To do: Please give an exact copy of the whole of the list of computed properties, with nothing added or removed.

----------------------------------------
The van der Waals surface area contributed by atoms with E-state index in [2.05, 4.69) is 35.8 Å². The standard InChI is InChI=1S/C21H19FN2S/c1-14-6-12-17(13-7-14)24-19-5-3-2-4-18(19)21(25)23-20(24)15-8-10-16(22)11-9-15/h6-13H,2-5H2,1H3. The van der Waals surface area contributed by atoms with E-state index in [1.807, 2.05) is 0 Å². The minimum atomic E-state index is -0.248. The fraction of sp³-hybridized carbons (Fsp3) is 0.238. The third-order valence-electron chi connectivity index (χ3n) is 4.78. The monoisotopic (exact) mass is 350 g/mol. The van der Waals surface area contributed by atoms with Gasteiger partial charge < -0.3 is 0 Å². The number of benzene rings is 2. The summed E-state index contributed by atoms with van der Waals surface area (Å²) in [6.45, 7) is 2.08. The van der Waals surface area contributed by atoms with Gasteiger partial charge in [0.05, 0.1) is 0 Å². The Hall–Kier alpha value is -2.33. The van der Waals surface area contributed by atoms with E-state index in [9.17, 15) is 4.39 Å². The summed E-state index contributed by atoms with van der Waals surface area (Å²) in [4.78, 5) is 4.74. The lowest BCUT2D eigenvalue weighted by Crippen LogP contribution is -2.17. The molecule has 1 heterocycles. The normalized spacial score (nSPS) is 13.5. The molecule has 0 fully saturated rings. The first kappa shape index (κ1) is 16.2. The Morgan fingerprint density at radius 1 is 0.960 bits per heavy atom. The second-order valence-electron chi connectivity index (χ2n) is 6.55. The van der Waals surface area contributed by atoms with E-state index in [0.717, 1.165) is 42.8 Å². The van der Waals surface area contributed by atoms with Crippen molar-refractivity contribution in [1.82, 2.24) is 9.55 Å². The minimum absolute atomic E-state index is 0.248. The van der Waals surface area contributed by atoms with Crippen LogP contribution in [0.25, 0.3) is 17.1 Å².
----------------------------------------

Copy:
The van der Waals surface area contributed by atoms with E-state index in [2.05, 4.69) is 35.8 Å². The standard InChI is InChI=1S/C21H19FN2S/c1-14-6-12-17(13-7-14)24-19-5-3-2-4-18(19)21(25)23-20(24)15-8-10-16(22)11-9-15/h6-13H,2-5H2,1H3. The van der Waals surface area contributed by atoms with E-state index in [1.807, 2.05) is 0 Å². The minimum atomic E-state index is -0.248. The fraction of sp³-hybridized carbons (Fsp3) is 0.238. The third-order valence-electron chi connectivity index (χ3n) is 4.78. The monoisotopic (exact) mass is 350 g/mol. The van der Waals surface area contributed by atoms with Gasteiger partial charge < -0.3 is 0 Å². The number of benzene rings is 2. The summed E-state index contributed by atoms with van der Waals surface area (Å²) in [6.45, 7) is 2.08. The van der Waals surface area contributed by atoms with Gasteiger partial charge in [0.05, 0.1) is 0 Å². The Hall–Kier alpha value is -2.33. The van der Waals surface area contributed by atoms with E-state index in [9.17, 15) is 4.39 Å². The summed E-state index contributed by atoms with van der Waals surface area (Å²) in [4.78, 5) is 4.74. The lowest BCUT2D eigenvalue weighted by Crippen LogP contribution is -2.17. The molecule has 1 heterocycles. The normalized spacial score (nSPS) is 13.5. The molecule has 0 fully saturated rings. The first kappa shape index (κ1) is 16.2. The Morgan fingerprint density at radius 1 is 0.960 bits per heavy atom. The second-order valence-electron chi connectivity index (χ2n) is 6.55. The van der Waals surface area contributed by atoms with E-state index in [0.717, 1.165) is 42.8 Å². The van der Waals surface area contributed by atoms with Crippen molar-refractivity contribution in [1.82, 2.24) is 9.55 Å². The minimum absolute atomic E-state index is 0.248. The van der Waals surface area contributed by atoms with Crippen LogP contribution in [0.25, 0.3) is 17.1 Å².